From the Law of the Jungle to the Law of Creators. 1975
The general rhythm of this infinitesimal and supertemporal work is spread over three distinct sections, the components of which should preferably be offered to the public in three different rooms. If the premises are not big enough, it could be put on in three separate spaces of the same exhibition or presentation venue where the organisers have tried to create a sequence or direction for visitors.
Chapter I: This first chapter comprises 23 aesthapeirist ensembles which spectators will see on a wall, near the entrance, but on the edge of the positions in which the supertemporal expressions inscribed in the other sectors of this piece will later take place. These ensembles will be made up of identical hypergraphs joined with photographs, all more or less alike, showing an adult in front of a school blackboard, explaining to a child stories that figurines and reviews, scattered over the documents around the figures, clearly show to be about Tarzan and the Jungle.
Indifferent to their objective representation, these visible particles are put there to be surpassed in a transcendental and infinite way by a single mental image or, at a stretch, by a few more or less identical virtual expressions that the participants will be invited to create and then repeat, tirelessly, in a hermetic, tortuous and constantly deformed mono-rhythm, by the successive use of changing mechanisms or supports that are also imaginary, suggested by titles corresponding to each of the ensembles presented. The meanings and the colours of the letters and words composing these references will trigger chemical, physical, mechanical or cultural stimuli in spectators, whether real or imaginary, possible or impossible, destined to act at multiple degrees on all their author's senses.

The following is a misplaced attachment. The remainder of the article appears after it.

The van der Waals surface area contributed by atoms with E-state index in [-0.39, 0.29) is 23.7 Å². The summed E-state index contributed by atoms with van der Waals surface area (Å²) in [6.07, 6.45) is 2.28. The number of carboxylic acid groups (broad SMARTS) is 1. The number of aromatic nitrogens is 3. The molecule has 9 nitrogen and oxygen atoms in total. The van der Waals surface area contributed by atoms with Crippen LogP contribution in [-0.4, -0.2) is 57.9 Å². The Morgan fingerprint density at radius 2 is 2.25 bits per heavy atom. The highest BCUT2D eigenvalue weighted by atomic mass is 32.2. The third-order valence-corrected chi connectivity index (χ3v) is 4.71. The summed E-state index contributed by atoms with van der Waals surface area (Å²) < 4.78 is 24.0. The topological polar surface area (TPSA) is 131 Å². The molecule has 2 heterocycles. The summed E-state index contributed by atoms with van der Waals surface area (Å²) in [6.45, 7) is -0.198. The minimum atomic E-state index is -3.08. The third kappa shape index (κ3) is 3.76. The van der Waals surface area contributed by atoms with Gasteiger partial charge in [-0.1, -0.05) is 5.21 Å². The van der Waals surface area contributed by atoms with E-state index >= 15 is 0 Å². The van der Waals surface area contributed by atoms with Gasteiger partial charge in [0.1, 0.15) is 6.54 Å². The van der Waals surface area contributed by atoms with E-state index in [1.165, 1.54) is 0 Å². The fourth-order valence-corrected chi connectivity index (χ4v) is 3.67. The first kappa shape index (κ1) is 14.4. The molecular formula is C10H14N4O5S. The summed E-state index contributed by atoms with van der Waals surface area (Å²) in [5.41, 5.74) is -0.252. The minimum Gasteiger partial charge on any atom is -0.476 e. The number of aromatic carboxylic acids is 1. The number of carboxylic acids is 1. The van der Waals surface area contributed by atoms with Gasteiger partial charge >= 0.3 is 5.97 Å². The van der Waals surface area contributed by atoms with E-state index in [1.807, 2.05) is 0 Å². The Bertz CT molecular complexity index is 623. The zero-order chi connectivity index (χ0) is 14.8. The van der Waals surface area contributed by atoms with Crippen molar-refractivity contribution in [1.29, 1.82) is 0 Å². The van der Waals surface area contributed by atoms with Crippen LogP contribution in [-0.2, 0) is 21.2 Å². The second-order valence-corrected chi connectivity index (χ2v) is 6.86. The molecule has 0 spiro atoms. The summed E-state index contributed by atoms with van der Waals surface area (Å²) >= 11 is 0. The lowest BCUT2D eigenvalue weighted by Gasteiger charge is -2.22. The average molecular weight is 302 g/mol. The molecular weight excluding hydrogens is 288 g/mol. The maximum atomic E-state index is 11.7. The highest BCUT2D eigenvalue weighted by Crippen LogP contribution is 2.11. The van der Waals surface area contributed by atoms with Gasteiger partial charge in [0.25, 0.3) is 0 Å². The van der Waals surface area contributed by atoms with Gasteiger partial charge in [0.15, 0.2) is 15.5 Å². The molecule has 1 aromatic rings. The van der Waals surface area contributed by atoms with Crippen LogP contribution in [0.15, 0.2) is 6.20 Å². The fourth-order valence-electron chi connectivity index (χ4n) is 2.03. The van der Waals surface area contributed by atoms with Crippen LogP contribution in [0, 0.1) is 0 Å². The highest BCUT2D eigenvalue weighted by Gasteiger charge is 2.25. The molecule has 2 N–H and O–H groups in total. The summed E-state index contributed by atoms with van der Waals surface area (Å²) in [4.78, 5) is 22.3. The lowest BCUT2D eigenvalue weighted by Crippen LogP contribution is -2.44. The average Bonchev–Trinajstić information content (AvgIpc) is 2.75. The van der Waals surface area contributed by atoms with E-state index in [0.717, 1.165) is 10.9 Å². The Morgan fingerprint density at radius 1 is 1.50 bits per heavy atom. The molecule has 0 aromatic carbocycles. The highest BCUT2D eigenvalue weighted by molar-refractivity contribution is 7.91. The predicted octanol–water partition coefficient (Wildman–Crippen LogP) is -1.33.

Chapter 2: In a second position, this work will be completed by material comprising statuettes representing a march of wild beasts led by the hero of the jungle, and by various documents such as books, reviews, photographs and aural recordings relating to the story dreamed up by Edgar Rice Burroughs, and, by extension, sporting performances and scenes of violence taken from current events. These elements should be considered as so many independent aesthapeirist particles, destined to be organised in real or imaginary associations, in the context of the general work, for which they represent bases for reflection or infinitesimal themes that the author imposes on the participants and to which the latter will have to attribute different meanings in relation, for example, to the real, imaginary or even unimaginable possibilities of going beyond the acquired physical strength and the current limits of the human body by means of super-courage, technical enrichments or means, conceivable or otherwise, that are capable of contributing to the elimination of effort in human activity, or at least of reducing its effects, for intellectual and material rewards that are also inconceivable.
In addition, the exploration of this theme could possibly be extended on a rhetorical level by the organisation of a debate between views on the subject of ethics and laws. To this end, and with the aim of keeping discussion open and moving, the organisers of this event will make available to the public texts containing the essential ideas in this discipline, from Spinoza's Ethics to the positions of the Lettristes, and including the conceptions defined and taken up by the Surrealists.